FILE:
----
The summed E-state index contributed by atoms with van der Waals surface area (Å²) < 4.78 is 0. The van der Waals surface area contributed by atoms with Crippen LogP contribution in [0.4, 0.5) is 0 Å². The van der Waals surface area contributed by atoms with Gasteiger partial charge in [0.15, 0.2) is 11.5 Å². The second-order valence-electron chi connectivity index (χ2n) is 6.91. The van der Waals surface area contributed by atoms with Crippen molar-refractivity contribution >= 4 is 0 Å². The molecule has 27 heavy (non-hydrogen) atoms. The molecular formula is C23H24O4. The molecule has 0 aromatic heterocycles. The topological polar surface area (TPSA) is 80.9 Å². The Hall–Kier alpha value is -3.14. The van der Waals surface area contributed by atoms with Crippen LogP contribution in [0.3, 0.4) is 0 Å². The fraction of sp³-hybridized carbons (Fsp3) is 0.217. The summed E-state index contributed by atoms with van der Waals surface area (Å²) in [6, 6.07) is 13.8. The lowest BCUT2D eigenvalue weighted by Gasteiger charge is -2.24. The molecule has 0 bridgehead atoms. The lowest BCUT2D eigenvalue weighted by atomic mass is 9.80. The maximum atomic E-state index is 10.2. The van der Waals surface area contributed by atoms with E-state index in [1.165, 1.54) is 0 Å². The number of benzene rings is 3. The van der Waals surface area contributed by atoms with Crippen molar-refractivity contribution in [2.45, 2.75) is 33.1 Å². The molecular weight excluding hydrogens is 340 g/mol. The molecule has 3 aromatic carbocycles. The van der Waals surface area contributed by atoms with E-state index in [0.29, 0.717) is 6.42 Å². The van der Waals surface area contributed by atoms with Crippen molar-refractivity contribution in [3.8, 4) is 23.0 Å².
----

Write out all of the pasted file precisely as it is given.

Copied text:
The summed E-state index contributed by atoms with van der Waals surface area (Å²) < 4.78 is 0. The van der Waals surface area contributed by atoms with Crippen LogP contribution in [0.4, 0.5) is 0 Å². The van der Waals surface area contributed by atoms with Gasteiger partial charge in [0.15, 0.2) is 11.5 Å². The second-order valence-electron chi connectivity index (χ2n) is 6.91. The van der Waals surface area contributed by atoms with Crippen molar-refractivity contribution >= 4 is 0 Å². The molecule has 27 heavy (non-hydrogen) atoms. The molecular formula is C23H24O4. The molecule has 0 aromatic heterocycles. The topological polar surface area (TPSA) is 80.9 Å². The Hall–Kier alpha value is -3.14. The van der Waals surface area contributed by atoms with Crippen LogP contribution in [0.3, 0.4) is 0 Å². The fraction of sp³-hybridized carbons (Fsp3) is 0.217. The summed E-state index contributed by atoms with van der Waals surface area (Å²) in [6, 6.07) is 13.8. The lowest BCUT2D eigenvalue weighted by Gasteiger charge is -2.24. The molecule has 0 bridgehead atoms. The lowest BCUT2D eigenvalue weighted by atomic mass is 9.80. The maximum atomic E-state index is 10.2. The van der Waals surface area contributed by atoms with E-state index in [1.165, 1.54) is 0 Å². The number of benzene rings is 3. The van der Waals surface area contributed by atoms with Crippen molar-refractivity contribution in [2.45, 2.75) is 33.1 Å². The molecular weight excluding hydrogens is 340 g/mol. The molecule has 3 aromatic carbocycles. The van der Waals surface area contributed by atoms with E-state index in [0.29, 0.717) is 6.42 Å². The van der Waals surface area contributed by atoms with Crippen molar-refractivity contribution in [3.8, 4) is 23.0 Å².